The urban management component had five areas of activity:
- Urban planning and design
- Basic services and infrastructure
- Municipal finance
- Land management
- Local economic development
Particular attention was also paid to monitoring and urban indicators, along with media and best practices.
The transition from previous projects to the new programme was smooth, due to the fact that all SUDP components were (either in pilot or a more advanced form) already established and incorporated into the two main urban governance and management initiatives implemented between 2003 and 2005. The newly selected councils in Puntland received good governance training. This included Gardo town, the first time UN-HABITAT organized an activity there. The programme had the ambition to respond to the emerging Transitional Federal Government with capacity-building activities, but the south central region regressed into conflict and activities remained small in scale, focusing on Baidoa, where the first district council had been established. However, the deployment of full-scale activities in Puntland was successful and offices were opened in Garowe and Bossaso.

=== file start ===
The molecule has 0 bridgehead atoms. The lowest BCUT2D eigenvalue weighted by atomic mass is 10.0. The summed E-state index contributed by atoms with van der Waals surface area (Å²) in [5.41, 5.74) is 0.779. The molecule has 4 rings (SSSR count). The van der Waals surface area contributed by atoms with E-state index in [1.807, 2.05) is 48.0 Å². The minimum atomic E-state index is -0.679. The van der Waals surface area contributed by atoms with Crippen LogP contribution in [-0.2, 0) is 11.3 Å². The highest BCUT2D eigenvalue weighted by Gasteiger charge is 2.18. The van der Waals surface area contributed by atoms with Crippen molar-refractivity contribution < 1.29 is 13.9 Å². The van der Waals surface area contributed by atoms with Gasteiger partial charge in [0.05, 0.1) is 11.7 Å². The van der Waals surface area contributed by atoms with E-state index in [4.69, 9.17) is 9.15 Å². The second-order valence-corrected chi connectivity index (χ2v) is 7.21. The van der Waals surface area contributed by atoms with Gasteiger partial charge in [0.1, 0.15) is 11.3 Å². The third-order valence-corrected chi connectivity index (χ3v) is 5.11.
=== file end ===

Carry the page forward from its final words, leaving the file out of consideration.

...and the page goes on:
Legal and Institutional Reform
In cooperation with UN-HABITAT’s Land and Tenure Section, assessments were conducted to identify land and tenure options for returnees and IDPs. The section meanwhile developed a situation analysis based on the legal frameworks of Somaliland and Puntland for land-related issues. Another key activity was the translation into Somali of draft laws. Regional discussions during urban forums in Somaliland and Puntland helped define priorities for the relevant institutions, aiming at the consolidation of a structured land regulatory framework. At the same time, UN-HABITAT, in collaboration with the Norwegian Refugee Council and UNHCR, undertook further studies on land for south central Somalia, to provide adequate regulatory tools to the Transitional Federal Government.
Donor Coordination and Programming for the Urban Sector